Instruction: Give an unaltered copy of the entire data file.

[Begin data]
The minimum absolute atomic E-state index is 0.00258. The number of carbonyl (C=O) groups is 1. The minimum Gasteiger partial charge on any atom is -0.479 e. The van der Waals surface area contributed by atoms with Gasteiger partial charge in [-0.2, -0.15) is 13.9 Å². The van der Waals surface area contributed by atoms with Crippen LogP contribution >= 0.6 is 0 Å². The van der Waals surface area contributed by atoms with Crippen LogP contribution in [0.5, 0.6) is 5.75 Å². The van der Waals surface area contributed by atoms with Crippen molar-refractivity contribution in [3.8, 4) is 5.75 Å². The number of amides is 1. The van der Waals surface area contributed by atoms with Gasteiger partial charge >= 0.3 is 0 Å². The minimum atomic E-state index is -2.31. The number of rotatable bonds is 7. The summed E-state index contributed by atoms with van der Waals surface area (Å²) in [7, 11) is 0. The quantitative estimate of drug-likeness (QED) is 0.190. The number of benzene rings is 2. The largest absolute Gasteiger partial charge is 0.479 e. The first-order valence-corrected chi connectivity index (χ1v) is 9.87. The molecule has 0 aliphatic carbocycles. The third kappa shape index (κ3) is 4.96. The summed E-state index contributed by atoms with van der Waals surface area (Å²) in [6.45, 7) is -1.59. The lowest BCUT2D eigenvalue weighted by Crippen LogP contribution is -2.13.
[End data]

The minimum absolute atomic E-state index is 0.00258. The number of carbonyl (C=O) groups is 1. The minimum Gasteiger partial charge on any atom is -0.479 e. The van der Waals surface area contributed by atoms with Gasteiger partial charge in [-0.2, -0.15) is 13.9 Å². The van der Waals surface area contributed by atoms with Crippen LogP contribution >= 0.6 is 0 Å². The van der Waals surface area contributed by atoms with Crippen LogP contribution in [0.5, 0.6) is 5.75 Å². The van der Waals surface area contributed by atoms with Crippen molar-refractivity contribution in [3.8, 4) is 5.75 Å². The number of amides is 1. The van der Waals surface area contributed by atoms with Gasteiger partial charge >= 0.3 is 0 Å². The minimum atomic E-state index is -2.31. The number of rotatable bonds is 7. The summed E-state index contributed by atoms with van der Waals surface area (Å²) in [7, 11) is 0. The quantitative estimate of drug-likeness (QED) is 0.190. The number of benzene rings is 2. The largest absolute Gasteiger partial charge is 0.479 e. The first-order valence-corrected chi connectivity index (χ1v) is 9.87. The molecule has 0 aliphatic carbocycles. The third kappa shape index (κ3) is 4.96. The summed E-state index contributed by atoms with van der Waals surface area (Å²) in [6.45, 7) is -1.59. The lowest BCUT2D eigenvalue weighted by Crippen LogP contribution is -2.13.